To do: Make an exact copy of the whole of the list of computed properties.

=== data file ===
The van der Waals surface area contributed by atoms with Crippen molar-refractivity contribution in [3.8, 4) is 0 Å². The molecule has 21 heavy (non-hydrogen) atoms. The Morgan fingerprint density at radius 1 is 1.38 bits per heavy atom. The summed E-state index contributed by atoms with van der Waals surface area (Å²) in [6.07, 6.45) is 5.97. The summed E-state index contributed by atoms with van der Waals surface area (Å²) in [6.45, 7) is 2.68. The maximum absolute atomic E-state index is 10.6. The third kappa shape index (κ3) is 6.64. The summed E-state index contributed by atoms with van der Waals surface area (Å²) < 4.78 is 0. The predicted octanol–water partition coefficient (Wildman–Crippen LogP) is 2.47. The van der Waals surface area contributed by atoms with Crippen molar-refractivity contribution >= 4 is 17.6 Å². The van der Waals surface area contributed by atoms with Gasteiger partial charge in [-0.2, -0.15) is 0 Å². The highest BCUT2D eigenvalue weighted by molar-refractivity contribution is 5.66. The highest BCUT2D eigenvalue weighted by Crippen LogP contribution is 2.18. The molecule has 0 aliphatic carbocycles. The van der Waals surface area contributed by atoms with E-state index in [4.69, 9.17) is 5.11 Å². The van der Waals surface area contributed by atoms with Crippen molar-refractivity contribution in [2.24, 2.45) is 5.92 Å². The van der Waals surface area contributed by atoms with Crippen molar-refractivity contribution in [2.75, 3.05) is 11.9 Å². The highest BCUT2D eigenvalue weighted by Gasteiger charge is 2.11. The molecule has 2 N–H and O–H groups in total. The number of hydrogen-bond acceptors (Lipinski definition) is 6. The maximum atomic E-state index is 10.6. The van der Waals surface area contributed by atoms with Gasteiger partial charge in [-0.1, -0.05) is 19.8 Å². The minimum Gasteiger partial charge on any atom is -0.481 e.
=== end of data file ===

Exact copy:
The van der Waals surface area contributed by atoms with Crippen molar-refractivity contribution in [3.8, 4) is 0 Å². The molecule has 21 heavy (non-hydrogen) atoms. The Morgan fingerprint density at radius 1 is 1.38 bits per heavy atom. The summed E-state index contributed by atoms with van der Waals surface area (Å²) in [6.07, 6.45) is 5.97. The summed E-state index contributed by atoms with van der Waals surface area (Å²) in [6.45, 7) is 2.68. The maximum absolute atomic E-state index is 10.6. The third kappa shape index (κ3) is 6.64. The summed E-state index contributed by atoms with van der Waals surface area (Å²) < 4.78 is 0. The predicted octanol–water partition coefficient (Wildman–Crippen LogP) is 2.47. The van der Waals surface area contributed by atoms with Crippen molar-refractivity contribution >= 4 is 17.6 Å². The van der Waals surface area contributed by atoms with Gasteiger partial charge in [-0.2, -0.15) is 0 Å². The highest BCUT2D eigenvalue weighted by molar-refractivity contribution is 5.66. The highest BCUT2D eigenvalue weighted by Crippen LogP contribution is 2.18. The molecule has 0 aliphatic carbocycles. The van der Waals surface area contributed by atoms with E-state index in [4.69, 9.17) is 5.11 Å². The van der Waals surface area contributed by atoms with Crippen molar-refractivity contribution in [2.24, 2.45) is 5.92 Å². The van der Waals surface area contributed by atoms with Crippen molar-refractivity contribution in [2.75, 3.05) is 11.9 Å². The highest BCUT2D eigenvalue weighted by Gasteiger charge is 2.11. The molecule has 2 N–H and O–H groups in total. The number of hydrogen-bond acceptors (Lipinski definition) is 6. The maximum atomic E-state index is 10.6. The van der Waals surface area contributed by atoms with Gasteiger partial charge in [-0.1, -0.05) is 19.8 Å². The minimum Gasteiger partial charge on any atom is -0.481 e.